Getting Wilco’s guitarist’s favorite guitar ready to head back on the road.
Hard not to be a little star-struck with this one. It’s a 1959 Fender Jazzmaster belonging to Nels Cline (Nels Cline Singers, Wilco) that’s now known as WATT. Nels got it from Mike Watt (The Minutemen, Firehose, The Stooges.) There’s thousands of miles of wear, love, and music on that guitar and it wears its scars and gray hairs proudly. While it was once heavily abused on-stage, it’s become Nels’ most prized instrument and is vital to his sound – especially with Wilco. We were charged with getting it ready for some fall concert dates. We started with the electronics, and the pickguard. If you’ve seen Nels on-stage with Wilco, you’ve seen him yank the cord out of this guitar before grabbing a different one. Of course this puts some strain on the now 55 year old plastic pickguard and it eventually cracked in that spot.
While Nels was happy to drill a couple of new screws into the guard to hold down the cracked tip, we wanted to at least see if it could be secured without more screws. It’s supported underneath by a steel shielding plate so a little epoxy held the pieces and the plate together neatly.
Once the jack area was strong and secure, we made a new bone nut…
and freshened up the setup with a new set of GHS Boomer 12’s. (There’s three different spots where the previous owner inscribed his name on the guitar. One is below the original Jazzmaster tailpiece/ vibrato.)
As with all of Nels’ offset guitars, WATT employs a Mastery Bridge. In fact the Mastery was developed specifically for this guitar. If you don’t know about this brilliantly-conceived bridge, take a look at their site and all the players who use it. Suffice it to say the Mastery solves virtually all of the quirky issues guitar techs have always had with Jazzmasters, Jaguars, and similar guitars.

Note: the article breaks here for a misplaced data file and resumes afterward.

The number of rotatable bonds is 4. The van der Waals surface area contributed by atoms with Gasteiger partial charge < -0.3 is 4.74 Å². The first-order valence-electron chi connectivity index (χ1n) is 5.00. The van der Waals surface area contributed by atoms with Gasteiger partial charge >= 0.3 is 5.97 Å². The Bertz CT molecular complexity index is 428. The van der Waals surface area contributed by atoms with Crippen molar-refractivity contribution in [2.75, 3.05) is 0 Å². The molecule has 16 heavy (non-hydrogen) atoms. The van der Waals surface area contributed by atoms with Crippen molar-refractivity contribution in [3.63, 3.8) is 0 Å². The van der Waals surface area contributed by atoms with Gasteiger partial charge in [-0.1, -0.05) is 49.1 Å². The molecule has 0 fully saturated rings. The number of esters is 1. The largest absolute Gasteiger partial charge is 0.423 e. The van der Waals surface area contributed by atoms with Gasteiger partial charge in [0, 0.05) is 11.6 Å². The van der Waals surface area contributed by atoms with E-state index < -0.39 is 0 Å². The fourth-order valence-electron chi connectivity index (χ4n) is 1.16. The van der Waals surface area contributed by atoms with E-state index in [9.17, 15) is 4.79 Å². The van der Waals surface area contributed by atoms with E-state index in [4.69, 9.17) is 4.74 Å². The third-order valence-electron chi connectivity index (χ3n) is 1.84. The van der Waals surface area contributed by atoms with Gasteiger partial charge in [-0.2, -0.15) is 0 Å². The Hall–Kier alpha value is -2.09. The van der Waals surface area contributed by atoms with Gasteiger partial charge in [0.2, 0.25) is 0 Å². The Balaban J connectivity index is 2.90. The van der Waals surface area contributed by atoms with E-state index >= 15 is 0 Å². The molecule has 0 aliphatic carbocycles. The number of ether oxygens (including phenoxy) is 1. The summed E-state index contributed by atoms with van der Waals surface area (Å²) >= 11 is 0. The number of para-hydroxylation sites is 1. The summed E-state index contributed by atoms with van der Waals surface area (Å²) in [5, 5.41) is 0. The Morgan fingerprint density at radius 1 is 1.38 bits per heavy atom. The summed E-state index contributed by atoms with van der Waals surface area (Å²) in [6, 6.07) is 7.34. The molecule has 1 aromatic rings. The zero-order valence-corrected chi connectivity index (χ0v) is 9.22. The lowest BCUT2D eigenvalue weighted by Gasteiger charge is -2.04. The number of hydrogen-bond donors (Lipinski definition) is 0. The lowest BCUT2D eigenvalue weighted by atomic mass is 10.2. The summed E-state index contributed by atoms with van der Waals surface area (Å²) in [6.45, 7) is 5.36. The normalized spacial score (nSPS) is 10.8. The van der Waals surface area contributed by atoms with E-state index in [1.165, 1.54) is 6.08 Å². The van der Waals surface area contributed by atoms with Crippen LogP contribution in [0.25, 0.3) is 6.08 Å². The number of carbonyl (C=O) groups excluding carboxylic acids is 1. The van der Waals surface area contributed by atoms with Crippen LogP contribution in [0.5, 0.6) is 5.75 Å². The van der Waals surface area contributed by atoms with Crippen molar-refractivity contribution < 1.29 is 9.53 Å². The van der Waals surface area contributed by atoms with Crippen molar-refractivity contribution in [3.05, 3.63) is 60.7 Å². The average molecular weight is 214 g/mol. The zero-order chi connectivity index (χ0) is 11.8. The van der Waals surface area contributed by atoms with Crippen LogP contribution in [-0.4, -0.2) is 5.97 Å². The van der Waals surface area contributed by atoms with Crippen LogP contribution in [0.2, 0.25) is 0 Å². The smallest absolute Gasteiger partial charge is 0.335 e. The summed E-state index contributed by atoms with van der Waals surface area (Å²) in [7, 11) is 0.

It was really enjoyable getting a chance to work on such an immediately recognizable guitar – especially one that’s been through as much as this one. And yes, it still sounds amazing.
Hi, great article and a wonderful guitar! I recently acquired a vintage 1962 Jazzmaster that is almost as worn as Nels’ guitar. I want to turn it into a real player and think about a possible refret. As a huge fan, I wonder which fret size Nels is using? Vintage frets, 6105, jumbo? Also, what can I do to flatten the seriously warped and shrunken pickguard?
Thanks for any help!
We haven’t fretted this one (yet) but we generally use Stew-Mac #148 wire for Wilco’s guitars. More medium than jumbo for sure. As for your pickguard, I wish I had some advice. Older pickguards do shrink – especially when they are taken off the guitar. So when we take them off to do work, we try to move quickly and get it back on the body as soon as possible. (A good reason to think twice before buying a vintage one as a replacement – it may shrink in the mail and have the same issues as the one you’ve got!)
Thanks for your help, Steve. Much appreciated! Cheers, Max
What pickups are in Nel’s jazzmaster? Are they noisy with overdrive?
We think those are the original ’59 pickups. He also uses Duncan Antiquity pickups in other guitars. As for the noise, about average for Jazzmasters.
Thanks for this. Watt is a wonderful example of what jazzmasters are capable of. Does Nels have a specific action preference? Anything you could share in regards to such things?
Andrew, obviously Nels plays fast at times and does like the action fairly low. He counters that with pretty heavy strings – GHS 12’s for Jazzmasters.
What did u use to oil nels fretboard?
I don’t think we oiled at all this time. We usually use lemon for fretboards.
Do you know which SD Antiquity? I or II?
Pretty sure they’re the Antiquity 1’s Morgan.
Shim or no shim?
Hard to remember. I think we were able to skip the shim because of the Mastery (it’s now got a Mastery Trem as well.)
What mastery bridge is it?
#1 I believe (the only difference between #1 & #2 is the leg size.)
Always loved this one, the wear is just awesome,But one thing that still bugs me, why the mid/late 60’s logo on the headstock?